• Concrete fence post, ceramic bath, cistern, paving slab: £4 per item
    • Plasterboard: £4 per bag or part bag or per sheet of this waste (Bags no bigger than 50cm x 77cm and sheets no bigger than 120cm x 240cm). From 4 December 2017 the cost per sheet of plasterboard will increase to £12.

If these materials are loose, a charge of £50 will apply per car load.

Additionally, if you are bringing household waste in either a van, pick-up or trailer you will need to obtain a van permit before your visit.

From 8 January if you need to dispose of non-household waste (such as from DIY projects) in a van, it can only be accepted at the larger recycling centres – this includes the one at Shepperton.

Full information can be found on the SCC site

Heathrow third runway – your say








In  October 2016 the national government announced that the Heathrow Northwest Runway Scheme was its preferred location for new runway capacity in the south east,  and ran a 16 week consultation.

A consultation on the revised draft Airports National Policy Statement is now underway. This is an opportunity to record your views on the proposals.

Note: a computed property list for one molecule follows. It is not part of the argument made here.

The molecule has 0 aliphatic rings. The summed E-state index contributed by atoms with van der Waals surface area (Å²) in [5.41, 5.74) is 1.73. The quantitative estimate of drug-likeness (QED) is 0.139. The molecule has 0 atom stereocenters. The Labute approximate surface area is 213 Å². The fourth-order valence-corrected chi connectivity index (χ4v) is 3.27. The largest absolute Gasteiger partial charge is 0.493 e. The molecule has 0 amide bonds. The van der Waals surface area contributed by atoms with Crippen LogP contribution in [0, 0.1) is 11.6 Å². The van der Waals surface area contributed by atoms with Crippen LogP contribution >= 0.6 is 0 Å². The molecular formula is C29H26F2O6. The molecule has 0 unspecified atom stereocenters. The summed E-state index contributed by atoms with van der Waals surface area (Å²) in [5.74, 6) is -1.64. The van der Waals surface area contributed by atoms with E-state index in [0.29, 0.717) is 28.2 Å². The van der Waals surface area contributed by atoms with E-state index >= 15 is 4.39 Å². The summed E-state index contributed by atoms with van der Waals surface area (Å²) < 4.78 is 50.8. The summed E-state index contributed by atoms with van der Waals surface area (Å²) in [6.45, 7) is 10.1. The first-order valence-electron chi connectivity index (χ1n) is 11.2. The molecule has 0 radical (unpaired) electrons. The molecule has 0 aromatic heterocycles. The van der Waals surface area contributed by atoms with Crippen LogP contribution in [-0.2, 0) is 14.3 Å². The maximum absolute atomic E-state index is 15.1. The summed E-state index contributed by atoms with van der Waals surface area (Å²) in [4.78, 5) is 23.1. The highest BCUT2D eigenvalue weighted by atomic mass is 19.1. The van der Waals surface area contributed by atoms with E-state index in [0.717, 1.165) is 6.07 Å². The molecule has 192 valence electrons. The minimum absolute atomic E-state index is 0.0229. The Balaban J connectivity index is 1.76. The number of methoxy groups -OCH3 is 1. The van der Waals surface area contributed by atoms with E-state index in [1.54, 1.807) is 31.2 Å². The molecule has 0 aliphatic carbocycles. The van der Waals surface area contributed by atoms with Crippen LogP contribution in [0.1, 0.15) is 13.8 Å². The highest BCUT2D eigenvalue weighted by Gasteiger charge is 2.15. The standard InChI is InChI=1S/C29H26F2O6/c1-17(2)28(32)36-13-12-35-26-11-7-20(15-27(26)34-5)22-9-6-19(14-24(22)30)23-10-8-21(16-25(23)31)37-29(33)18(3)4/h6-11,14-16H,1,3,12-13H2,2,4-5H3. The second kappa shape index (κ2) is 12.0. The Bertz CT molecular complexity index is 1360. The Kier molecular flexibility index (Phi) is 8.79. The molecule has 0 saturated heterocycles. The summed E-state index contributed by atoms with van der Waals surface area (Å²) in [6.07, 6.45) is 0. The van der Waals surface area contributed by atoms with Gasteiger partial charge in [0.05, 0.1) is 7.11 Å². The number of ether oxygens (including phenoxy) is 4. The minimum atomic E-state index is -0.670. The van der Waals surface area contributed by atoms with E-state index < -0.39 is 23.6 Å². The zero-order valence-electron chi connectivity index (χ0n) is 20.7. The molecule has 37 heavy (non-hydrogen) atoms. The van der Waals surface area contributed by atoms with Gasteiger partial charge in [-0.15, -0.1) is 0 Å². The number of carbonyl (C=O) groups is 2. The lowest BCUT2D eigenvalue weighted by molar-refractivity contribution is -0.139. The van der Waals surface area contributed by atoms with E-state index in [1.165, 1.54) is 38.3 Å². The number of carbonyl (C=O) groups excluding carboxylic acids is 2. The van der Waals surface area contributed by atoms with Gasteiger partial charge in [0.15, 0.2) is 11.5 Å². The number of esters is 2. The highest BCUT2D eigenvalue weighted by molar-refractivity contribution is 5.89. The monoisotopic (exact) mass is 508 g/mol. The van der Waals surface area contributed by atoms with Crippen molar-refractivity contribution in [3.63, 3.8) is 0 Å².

The revised draft Airports National Policy Statement sets out:

  • the need for additional airport capacity in the south-east of England
  • why government believes that need is best met by a north-west runway at Heathrow Airport
  • the specific requirements that an applicant for a new north-west runway will need to meet to gain development consent.

The consultation runs until 19th December 2017. For more information click here or phone 0300 123 4797 or go to this page to make a response.

Amey Says Sorry to Residents For Missed Bins Misery

The borough’s waste collection contractor, Amey, has issued an unreserved apology for the inadequate service they provided to residents when they took over the contract from Veolia earlier this Summer.

Cllr Barry Fairbank, the Environment Portfolio Holder responsible for waste collection in Elmbridge says that “Amey’s initial response to the failings was simply not good enough”.  He reports that the borough is in final discussions about compensation for not fulfilling contractual agreements in the initial weeks which caused such widespread upset and anger, leading to a backlog of uncollected household, food and garden waste in some streets.

Cllr Fairbank added “For weeks, councillors in many wards in Elmbridge were getting large numbers of complaints from residents about missed bins or late collections. Councillors and officers were working round the clock to resolve the problems and ensure that Amey’s crews returned to the properties that were being missed.  My concern was how quickly I could ensure that Amey acknowledged the level of poor performance and what they would do to fix it as quickly as possible. Thanks to our concerted efforts Amey are now up to speed and we are pressing for further improvements”.